About the MFR

The Metaline Falls Railroad (MFR) is a proto-freelanced model railroad based on the Pend Oreille Valley Railroad located in northern Idaho and north eastern Washington State. For the very latest on the layout, please visit my YouTube channel and follow along with my Instagram account.

Tuesday, October 18, 2011

How did you spend your vacation? (layout construction)

I took a nice little vacation for myself last week and spent it building the vast majority of the benchwork for my little model railroad.  It took longer than expected, but I am exceedingly pleased with the results.

I based the benchwork off of The Beer Line which was a project railroad seen in Model Railroader Magazine.  The article itself can give you a good idea of how it was assembled, I am not a great carpenter myself.  In fact, the only time I ever pull out the 'ol circular saw is when I am building a new model railroad table.  However, I have compiled a list of Do's and Don'ts that I've been able to gather from building four different layouts over the years.

  • Do take your time when selecting lumber.  Check each board for warping and avoid excessive knotting when possible.
  • Purchase a nice cordless drill and bar clamps.  Both will greatly speed up and ease the construction process.
  • Seriously, get some bar clamps.  I built three previous layouts without them and the results were not pretty.
  • Do run a bead of wood glue along the edges of your boards where they join. (along with using screws)  The bond created helps keep the wood together where screws may fail.
  • Speaking of screws, Avoid EVERYTHING except drywall screws. I've tried pretty much everything else including those awful wood screws that will strip every single time you try to remove them for any reason.  Drywall screws go in cleanly and can be removed just as easily without stripping the heads.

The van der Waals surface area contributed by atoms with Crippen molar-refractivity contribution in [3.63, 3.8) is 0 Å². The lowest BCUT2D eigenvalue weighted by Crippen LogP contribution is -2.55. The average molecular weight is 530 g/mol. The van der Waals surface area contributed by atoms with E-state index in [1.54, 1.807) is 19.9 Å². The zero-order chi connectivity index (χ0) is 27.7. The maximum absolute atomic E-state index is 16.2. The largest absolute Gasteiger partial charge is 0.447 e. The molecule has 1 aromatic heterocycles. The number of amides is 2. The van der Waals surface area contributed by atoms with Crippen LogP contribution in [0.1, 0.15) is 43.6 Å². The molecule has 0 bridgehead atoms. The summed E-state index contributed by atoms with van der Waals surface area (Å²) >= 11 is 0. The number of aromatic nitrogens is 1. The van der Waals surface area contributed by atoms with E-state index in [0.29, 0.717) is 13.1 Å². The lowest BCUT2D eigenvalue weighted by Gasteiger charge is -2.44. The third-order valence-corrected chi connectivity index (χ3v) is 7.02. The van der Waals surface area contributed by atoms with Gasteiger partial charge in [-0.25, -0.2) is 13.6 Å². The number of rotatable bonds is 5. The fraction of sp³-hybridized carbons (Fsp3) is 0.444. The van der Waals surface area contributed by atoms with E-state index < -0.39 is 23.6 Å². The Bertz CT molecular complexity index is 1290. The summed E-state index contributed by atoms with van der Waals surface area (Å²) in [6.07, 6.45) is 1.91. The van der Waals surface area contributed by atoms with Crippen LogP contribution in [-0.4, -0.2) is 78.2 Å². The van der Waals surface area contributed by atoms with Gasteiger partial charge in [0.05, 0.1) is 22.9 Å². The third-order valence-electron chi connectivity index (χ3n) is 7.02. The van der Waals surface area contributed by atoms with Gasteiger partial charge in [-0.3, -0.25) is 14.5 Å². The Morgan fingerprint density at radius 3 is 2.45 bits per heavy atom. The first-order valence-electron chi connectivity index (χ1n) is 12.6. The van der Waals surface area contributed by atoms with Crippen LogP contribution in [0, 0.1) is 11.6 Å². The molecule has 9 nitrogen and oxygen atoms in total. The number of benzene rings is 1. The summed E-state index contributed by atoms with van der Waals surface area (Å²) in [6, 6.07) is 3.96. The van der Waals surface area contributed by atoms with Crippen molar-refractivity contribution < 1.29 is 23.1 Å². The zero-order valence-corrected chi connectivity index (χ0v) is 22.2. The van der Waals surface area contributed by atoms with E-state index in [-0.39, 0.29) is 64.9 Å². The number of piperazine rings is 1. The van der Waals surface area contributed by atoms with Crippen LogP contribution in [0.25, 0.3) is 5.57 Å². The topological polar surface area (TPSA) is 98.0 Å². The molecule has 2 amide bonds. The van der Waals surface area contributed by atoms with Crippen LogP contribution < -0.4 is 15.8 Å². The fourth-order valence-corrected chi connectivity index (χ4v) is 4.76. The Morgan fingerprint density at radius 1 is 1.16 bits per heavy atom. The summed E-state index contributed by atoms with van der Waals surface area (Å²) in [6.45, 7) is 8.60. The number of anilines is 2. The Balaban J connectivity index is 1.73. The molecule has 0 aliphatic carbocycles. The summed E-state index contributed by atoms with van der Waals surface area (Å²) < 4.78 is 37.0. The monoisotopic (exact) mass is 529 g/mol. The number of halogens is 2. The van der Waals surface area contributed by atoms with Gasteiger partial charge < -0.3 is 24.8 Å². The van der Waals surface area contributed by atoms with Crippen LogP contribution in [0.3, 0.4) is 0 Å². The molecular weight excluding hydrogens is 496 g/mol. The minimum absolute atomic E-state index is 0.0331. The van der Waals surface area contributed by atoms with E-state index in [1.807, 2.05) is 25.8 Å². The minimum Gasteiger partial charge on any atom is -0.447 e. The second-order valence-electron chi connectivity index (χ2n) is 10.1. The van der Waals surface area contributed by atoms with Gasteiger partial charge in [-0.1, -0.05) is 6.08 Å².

• Do drill a small pilot hole in your wood before securing the screw in place.  Without this step, you are highly likely to split your wood. which ruins the strength of the joint.
  • Safety, safety, safety! Make sure to always wear safety glasses when operating power tools.  A cheap pair will only run you a couple of bucks at the hardware store and that is certainly much cheaper than an emergency trip to the hospital.
  • Dont rush. This is the foundation that your entire miniature world will be built on. Get it wrong here and you could have problems down the line.
  • Don't under brace your legs.  Be sure that you've added sufficient cross-bracing to ensure that your table legs won't start to wobble or lean with time.
  • Don't forget that old saying: "Measure Twice, Cut once!"  
  • Don't forget to have fun!
One interesting feature of my particular benchwork is that it was built in two separate 2X5 foot sections that were joined together using large bolts and washers.  I did this knowing that I would probably be moving one day and I would have hated to take a saw to my beautiful layout just to try and fit it up the stairs. 

With that in mind, I worked extra diligently to ensure that the tables would line up perfectly and connect together well. Assembling the sections carefully went a long way to that end and fitting the legs with adjustable feet allowed me to make minor adjustments to ensure a good connection as well as maintain a level surface across the length of the table.

Below you can see how I used 3/4 inch bolts with large washers to attach the two tables together.

My Daughter insisted on helping me out.  Her job was to hand me screws and clamps.

It's starting to look like something!

Plenty of room below for all my junk. The benchwork stands 48" tall which, helps bring the layout up to a good viewing height. It's interesting to note that I used very thin (perhaps 1/8 inch thick) plywood for the table top.  This is a new method for me, but I am trying to keep the benchwork as light as possible.  The track and scenery will eventually rest on a 2" thick piece of foam core, so this thin layer of plywood is mostly meant for stability and as a mounting surface for under-the-table switch machines.

Just laying out some track to see how it's shaping up!


  1. Looking good Matt although what I have discovered in the many years I have done track planning is always start with the buildings and what you intend to service. Im a grain buff I grew up with 2 miles of industry ADM Purina Mills so that is always the starting point for me. then the rest I shove into it

  2. Very well done! I agree with the drywall screws, they really are the way to go.

  3. Thanks for your comments gang! Jeff, I take a similar approach as you do, except with me I start with a car. In this case, a 2-bay covered hopper. I love the looks of those cars best.

    From there it's just a matter of choosing industries and locations that intrest me most. I've got a blog post planned about that process in the near future, so look for that.